Pesticides and Brain Development in Children

June 3, 2010 at 10:41 pm 1 comment

Pesticide Warning in Lettuce Field

Update:  In April 2013, new studies showed that heavy use of RoundUp could be linked to a series of diseases and health problems, including Parkinson’s, infertility and cancers.

Children, particularly infants and toddlers, are uniquely vulnerable to toxins.  While in utero or as infants, their internal systems are less capable than adults of processing pesticides and other toxins.  As toddlers, they spend time crawling or otherwise wrastling on the floor, putting pretty much anything that fits into their mouths, and playing in the dirt (indeed, that can be great for their immune systems!).  However, this constant exploration of the world requires that we, as caregivers, be particularly diligent about limiting their exposure to harmful chemicals.

Preliminary studies published in the Journal of Pediatrics in May, 2010 showed that higher than average exposure to common agricultural pesticides is correlated with a significant increase (55% to 100%) in the incidence of Attention Deficit Hyperactivity Disorder (ADHD).   This research is consistent with earlier research on the pesticide chlorpyrifos (now banned from residential use but allowed in many agricultural settings) of  the negative, persistent effects of prenatal and toddler exposure among farming families.  According to The New Yorker,

For those children who were exposed to the pesticide in the womb, the effects have seemed to persist. The children with the greatest exposure were starting to fall off the developmental curve and displayed signs of attention-deficit problems by the time they were three. By seven, they showed significant deficits in working memory, which is strongly tied to problem-solving, I.Q., and reading comprehension…“The size of this deficit is educationally meaningful in the early preschool years,” Virginia Rauh, the leader of Columbia’s research, said.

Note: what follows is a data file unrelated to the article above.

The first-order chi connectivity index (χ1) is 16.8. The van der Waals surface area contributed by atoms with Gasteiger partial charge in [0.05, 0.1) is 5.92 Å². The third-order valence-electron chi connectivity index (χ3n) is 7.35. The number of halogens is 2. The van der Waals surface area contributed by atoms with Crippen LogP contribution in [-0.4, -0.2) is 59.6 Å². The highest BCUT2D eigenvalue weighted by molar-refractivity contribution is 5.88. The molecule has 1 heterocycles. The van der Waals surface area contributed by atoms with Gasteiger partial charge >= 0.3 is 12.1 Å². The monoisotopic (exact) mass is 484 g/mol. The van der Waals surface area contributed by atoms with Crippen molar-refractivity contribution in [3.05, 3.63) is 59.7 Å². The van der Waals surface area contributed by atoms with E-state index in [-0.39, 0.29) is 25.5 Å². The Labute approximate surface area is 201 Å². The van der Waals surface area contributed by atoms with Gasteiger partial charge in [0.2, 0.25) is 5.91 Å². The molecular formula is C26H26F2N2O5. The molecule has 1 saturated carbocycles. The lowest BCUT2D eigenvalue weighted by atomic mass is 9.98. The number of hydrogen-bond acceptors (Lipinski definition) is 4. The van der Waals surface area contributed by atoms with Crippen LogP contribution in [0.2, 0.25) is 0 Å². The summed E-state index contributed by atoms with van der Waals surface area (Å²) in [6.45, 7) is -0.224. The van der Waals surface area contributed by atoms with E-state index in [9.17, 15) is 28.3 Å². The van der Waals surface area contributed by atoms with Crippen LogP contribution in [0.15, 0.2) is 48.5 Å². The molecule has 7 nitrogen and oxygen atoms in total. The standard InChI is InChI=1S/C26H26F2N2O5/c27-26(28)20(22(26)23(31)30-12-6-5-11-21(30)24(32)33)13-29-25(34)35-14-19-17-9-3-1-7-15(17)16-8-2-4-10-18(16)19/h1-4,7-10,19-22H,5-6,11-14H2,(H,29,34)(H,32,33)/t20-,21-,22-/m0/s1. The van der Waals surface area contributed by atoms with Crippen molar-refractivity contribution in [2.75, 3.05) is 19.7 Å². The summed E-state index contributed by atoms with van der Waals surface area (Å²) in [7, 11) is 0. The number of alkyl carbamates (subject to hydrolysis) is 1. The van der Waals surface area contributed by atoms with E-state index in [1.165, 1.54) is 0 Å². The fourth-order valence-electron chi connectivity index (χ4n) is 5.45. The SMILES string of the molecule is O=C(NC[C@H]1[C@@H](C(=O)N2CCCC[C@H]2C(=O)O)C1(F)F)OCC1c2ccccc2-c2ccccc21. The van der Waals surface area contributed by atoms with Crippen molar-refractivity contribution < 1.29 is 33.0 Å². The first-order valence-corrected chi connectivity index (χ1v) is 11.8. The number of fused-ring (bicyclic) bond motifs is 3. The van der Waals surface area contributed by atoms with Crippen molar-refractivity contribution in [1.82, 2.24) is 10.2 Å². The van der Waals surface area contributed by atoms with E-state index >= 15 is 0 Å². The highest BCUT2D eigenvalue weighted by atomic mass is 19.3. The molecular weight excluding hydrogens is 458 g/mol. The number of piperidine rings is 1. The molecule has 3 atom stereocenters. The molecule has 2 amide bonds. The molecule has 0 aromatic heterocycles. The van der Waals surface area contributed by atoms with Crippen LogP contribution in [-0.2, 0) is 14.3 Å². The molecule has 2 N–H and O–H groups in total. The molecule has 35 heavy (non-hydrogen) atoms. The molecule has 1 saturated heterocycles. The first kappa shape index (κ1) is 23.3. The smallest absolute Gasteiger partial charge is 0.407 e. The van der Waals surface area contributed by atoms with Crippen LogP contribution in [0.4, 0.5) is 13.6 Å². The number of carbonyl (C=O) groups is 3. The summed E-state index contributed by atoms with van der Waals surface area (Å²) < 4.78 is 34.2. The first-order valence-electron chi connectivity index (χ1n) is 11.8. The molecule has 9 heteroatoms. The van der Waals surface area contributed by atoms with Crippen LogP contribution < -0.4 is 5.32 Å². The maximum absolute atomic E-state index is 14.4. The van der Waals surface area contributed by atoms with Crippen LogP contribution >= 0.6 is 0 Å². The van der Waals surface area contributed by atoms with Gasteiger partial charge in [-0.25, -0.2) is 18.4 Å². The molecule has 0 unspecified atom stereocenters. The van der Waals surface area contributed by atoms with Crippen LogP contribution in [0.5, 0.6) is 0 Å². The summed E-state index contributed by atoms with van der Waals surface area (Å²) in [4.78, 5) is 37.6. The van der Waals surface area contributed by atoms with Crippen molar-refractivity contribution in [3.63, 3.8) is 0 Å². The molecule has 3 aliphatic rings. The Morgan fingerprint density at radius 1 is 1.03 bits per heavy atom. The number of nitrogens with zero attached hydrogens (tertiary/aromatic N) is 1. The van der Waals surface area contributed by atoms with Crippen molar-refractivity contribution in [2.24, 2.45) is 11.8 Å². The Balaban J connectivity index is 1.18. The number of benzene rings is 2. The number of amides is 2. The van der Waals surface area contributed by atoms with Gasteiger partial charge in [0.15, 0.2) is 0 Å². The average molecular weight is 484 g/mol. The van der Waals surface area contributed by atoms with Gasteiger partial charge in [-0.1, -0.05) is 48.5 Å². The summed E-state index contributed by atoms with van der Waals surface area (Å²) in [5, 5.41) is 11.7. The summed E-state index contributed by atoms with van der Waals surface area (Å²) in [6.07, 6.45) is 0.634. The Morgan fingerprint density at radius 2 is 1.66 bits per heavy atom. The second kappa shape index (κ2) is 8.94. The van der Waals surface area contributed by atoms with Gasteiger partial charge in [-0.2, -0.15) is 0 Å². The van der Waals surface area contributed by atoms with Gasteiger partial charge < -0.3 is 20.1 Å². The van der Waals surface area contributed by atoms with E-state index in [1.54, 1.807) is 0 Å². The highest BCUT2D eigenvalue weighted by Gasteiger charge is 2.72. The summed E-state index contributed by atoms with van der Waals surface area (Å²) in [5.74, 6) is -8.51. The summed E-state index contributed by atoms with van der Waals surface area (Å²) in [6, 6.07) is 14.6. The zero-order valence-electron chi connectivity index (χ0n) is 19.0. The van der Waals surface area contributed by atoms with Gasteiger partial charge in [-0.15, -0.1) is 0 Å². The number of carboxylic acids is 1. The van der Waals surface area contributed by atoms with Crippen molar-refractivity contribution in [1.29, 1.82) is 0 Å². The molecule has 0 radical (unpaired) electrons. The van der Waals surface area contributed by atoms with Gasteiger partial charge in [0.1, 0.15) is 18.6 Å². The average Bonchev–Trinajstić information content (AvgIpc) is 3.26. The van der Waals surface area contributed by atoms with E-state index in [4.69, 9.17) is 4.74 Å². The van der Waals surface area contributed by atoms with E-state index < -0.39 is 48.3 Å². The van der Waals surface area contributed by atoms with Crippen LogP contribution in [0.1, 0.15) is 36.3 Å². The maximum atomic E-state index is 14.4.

Additionally, research is also suggesting that exposure to organophosphate pesticides (the most commonly used pesticide today) is associated with increased risk of childhood brain tumors, with far higher risk of brain cancer among children whose parents use these pesticides in their garden or home.

The good news is that switching from conventional to organic produce appears to result in a rapid decrease in detectable pesticides in children, in as little as 8 to 36 hours.

Recommendations for Parents:

* As much as possible, serve organic fruits and vegetables.  The most important produce to buy organic are those where the skin is edible, such as peaches, apples, bell peppers, grapes, blueberries, etc.  On the safer end of the conventional produce pesticide scale are onions, avacados, frozen corn, and pineapple.

* Use organic gardening products including fertilizers and natural pest control, and encourage friends and family whom your children visit to do so.

* Take off your shoes when you come home: you and your kids are less likely to track in dirt from playgrounds and public areas that use non-organic pest control and fertilizers.

* Further detox your home by using safe cleaning products and removing (or at minimum securing) toxins in the home.

Entry filed under: Toxins. Tags: , , , , , , .

Your Baby’s Brain Development Self-Control and the Link to Academic Success

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